The Bank of Canada hiked interest rates again this week in response to persistently high inflation, prompting questions about the role of mortgages in the ongoing battle with high consumer prices.

Canada’s consumer price index (CPI) came in at 3.4 per cent in May, but some observers have pointed out that removing mortgages from the inflation picture would put the figure far closer to the central bank’s two per cent target.

Experts say that mortgages alone can’t be blamed for high inflation, but the situation speaks to the outsized role of real estate in Canada’s economy, and points to a tough battle ahead for the Bank of Canada and other policymakers looking to improve living costs.


Mortgages are particularly sensitive to interest rates, posing a conundrum where the Bank of Canada’s rate-hiking cycle aimed at quashing inflation is actually pushing it higher.

Interest on Canadian mortgage costs rose 29.9 per cent year-over-year in May – an increase nearly 10 times larger than the overall inflation rate.

When asked Wednesday about the relationship between rate-sensitive mortgage costs and inflation, Bank of Canada Governor Tiff Macklem agreed that CPI would be closer to target without mortgages – but he said stripping mortgages out of the inflation picture isn’t as simple as it sounds.

“Yes, if you take mortgage interest out of the CPI, instead of 3.4 (per cent), you’re left with 2.5,” Macklem said. “On the other hand, if you take things out that are falling, what you’re left is what’s going up.”

If mortgages were taken out of the equation, Macklem said other areas where prices are declining would have to be removed as well. For example, removing gasoline price inflation would leave an overall inflation rate of 4.4 per cent.

Beata Caranci, chief economist at TD Bank, said she agrees with Macklem’s explanation.

“It's having an outsized impact, but you can't just say, ‘Oh, what's inflation less the mortgage interest costs,” she told BNN Bloomberg in a television interview on Thursday. “Mortgage interest costs factor in, but that is one of many factors that they're looking at.”


Mortgage expert Victor Tran with RATESDOTCA said he agrees that it’s not a simple question of considering inflation without mortgages.

Real estate plays an outsized role in Canada’s economy, he said, and that makes the housing market an area of key importance for the Bank of Canada compared with central banks in other countries.

“We are heavily dependent on real estate,” he told by phone. “It's an industry that has grown too big to fail and everyone has an interest in it.”

Experts said startlingly high mortgage interest increases may be one of the central bank’s goals as it responds to a surprising housing market rebound from earlier this year.

Tran said it’s no surprise that mortgages are influencing inflation given the historic run-up in interest rates – and Wednesday’s hike was a difficult, but probably necessary move to tamp down on resilient housing demand and hopefully temper prices eventually.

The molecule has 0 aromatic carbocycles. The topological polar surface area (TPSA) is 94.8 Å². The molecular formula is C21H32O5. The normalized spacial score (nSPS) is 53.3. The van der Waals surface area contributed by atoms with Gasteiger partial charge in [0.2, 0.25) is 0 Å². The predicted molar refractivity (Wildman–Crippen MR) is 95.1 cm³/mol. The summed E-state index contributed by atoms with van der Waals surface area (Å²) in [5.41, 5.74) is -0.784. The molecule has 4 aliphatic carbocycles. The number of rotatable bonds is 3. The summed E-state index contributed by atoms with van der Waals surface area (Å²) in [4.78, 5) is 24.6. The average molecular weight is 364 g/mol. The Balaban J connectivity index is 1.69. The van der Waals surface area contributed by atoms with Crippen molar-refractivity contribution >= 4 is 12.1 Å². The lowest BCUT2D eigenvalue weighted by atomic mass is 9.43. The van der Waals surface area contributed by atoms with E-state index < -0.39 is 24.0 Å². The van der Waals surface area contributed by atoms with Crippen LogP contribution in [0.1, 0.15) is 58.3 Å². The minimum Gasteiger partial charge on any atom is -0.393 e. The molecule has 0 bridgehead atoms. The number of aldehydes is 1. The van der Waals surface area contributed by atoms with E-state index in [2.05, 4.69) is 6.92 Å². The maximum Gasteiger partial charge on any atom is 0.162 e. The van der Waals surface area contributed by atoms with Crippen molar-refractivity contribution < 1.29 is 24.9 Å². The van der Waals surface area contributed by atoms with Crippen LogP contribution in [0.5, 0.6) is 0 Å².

Caranci said the central bank is looking to slow down consumer spending, which it considers a major driver of inflation, as homeowners feel the pinch of higher mortgage payments.

Derek Holt, vice-president of Scotiabank economics, suggested in a note on Wednesday that the Bank of Canada’s economic forecasts in its July monetary policy report were a “fiction” aimed at controlling housing market speculation.


Experts have frequently pointed to inadequate supply as a major cause of Canada’s sky-high housing costs.

On Wednesday, Macklem gestured at high immigration into Canada as driving demand on already limited housing supply and pushing up costs as a result.

Tran said he saw those remarks as a way of pointing the finger at the federal government for its policies aimed at speeding up immigration.

The Bank of Canada’s statement on its rate decision pointed to a pickup in the housing market, and said “new construction and real estate listings are lagging demand, which is adding pressure to prices.”

Economist Jim Stanford with the Centre for Future Work argued that construction trends are also responding to high interest rates as businesses struggle with tougher economic conditions.

“Why is new construction lagging demand? Because record interest rate hikes have knocked the stuffing out of any business case for new housing construction,” he said by phone. “We have this bizarre situation where the Bank of Canada is acknowledging without saying it that their own strategy is making inflation worse, not better.”

Tran said he can also see how rate hikes would have a “domino effect” on housing construction.

“When commercial interest rates are expensive, and that kind of just trickles down to everything else,” he said.


The problem of high housing costs is not something the Bank of Canada can solve on its own, Tran said, arguing it must be a “collaborative effort.”

He sees roles for government regulators like the Office of the Superintendent of Financial Institutions, as well as the Canada Mortgage and Housing Corporation, insurers and governments.

“Ultimately, I think the government has the power to really enforce new rules on the banks and lenders to really slow down the housing market,” Tran said, though he noted that it is difficult terrain for policymakers.

“Everyone has an interest in real estate and there's just too much money to be made, so it's hard for them to really enforce new rules and tightening up lending because it's not in anyone's best interest.”